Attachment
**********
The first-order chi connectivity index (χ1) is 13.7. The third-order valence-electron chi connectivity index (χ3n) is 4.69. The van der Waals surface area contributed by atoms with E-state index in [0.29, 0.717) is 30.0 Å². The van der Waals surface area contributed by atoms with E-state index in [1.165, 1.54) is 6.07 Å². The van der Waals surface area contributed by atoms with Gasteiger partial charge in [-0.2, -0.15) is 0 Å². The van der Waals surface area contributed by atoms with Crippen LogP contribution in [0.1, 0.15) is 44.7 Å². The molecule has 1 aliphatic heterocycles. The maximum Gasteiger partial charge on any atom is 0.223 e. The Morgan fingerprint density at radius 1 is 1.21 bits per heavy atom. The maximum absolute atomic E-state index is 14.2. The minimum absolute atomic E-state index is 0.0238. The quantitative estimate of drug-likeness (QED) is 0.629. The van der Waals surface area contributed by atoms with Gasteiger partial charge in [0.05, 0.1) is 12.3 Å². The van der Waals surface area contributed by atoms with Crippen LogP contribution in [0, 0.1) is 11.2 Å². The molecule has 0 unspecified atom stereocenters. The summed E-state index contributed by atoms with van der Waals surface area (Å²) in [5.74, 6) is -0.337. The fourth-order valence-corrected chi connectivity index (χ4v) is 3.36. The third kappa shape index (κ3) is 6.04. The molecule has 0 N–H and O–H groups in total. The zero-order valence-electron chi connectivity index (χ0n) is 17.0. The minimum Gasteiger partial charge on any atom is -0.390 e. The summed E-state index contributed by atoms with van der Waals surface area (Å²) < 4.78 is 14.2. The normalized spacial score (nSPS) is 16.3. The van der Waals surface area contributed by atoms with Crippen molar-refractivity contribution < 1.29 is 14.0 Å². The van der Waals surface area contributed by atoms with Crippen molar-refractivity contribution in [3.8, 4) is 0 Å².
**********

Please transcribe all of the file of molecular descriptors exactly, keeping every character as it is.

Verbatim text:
The first-order chi connectivity index (χ1) is 13.7. The third-order valence-electron chi connectivity index (χ3n) is 4.69. The van der Waals surface area contributed by atoms with E-state index in [0.29, 0.717) is 30.0 Å². The van der Waals surface area contributed by atoms with E-state index in [1.165, 1.54) is 6.07 Å². The van der Waals surface area contributed by atoms with Gasteiger partial charge in [-0.2, -0.15) is 0 Å². The van der Waals surface area contributed by atoms with Crippen LogP contribution in [0.1, 0.15) is 44.7 Å². The molecule has 1 aliphatic heterocycles. The maximum Gasteiger partial charge on any atom is 0.223 e. The Morgan fingerprint density at radius 1 is 1.21 bits per heavy atom. The maximum absolute atomic E-state index is 14.2. The minimum absolute atomic E-state index is 0.0238. The quantitative estimate of drug-likeness (QED) is 0.629. The van der Waals surface area contributed by atoms with Gasteiger partial charge in [0.05, 0.1) is 12.3 Å². The van der Waals surface area contributed by atoms with Crippen LogP contribution in [0, 0.1) is 11.2 Å². The molecule has 0 unspecified atom stereocenters. The summed E-state index contributed by atoms with van der Waals surface area (Å²) in [5.74, 6) is -0.337. The fourth-order valence-corrected chi connectivity index (χ4v) is 3.36. The third kappa shape index (κ3) is 6.04. The molecule has 0 N–H and O–H groups in total. The zero-order valence-electron chi connectivity index (χ0n) is 17.0. The minimum Gasteiger partial charge on any atom is -0.390 e. The summed E-state index contributed by atoms with van der Waals surface area (Å²) < 4.78 is 14.2. The normalized spacial score (nSPS) is 16.3. The van der Waals surface area contributed by atoms with Crippen molar-refractivity contribution < 1.29 is 14.0 Å². The van der Waals surface area contributed by atoms with Crippen molar-refractivity contribution in [3.8, 4) is 0 Å².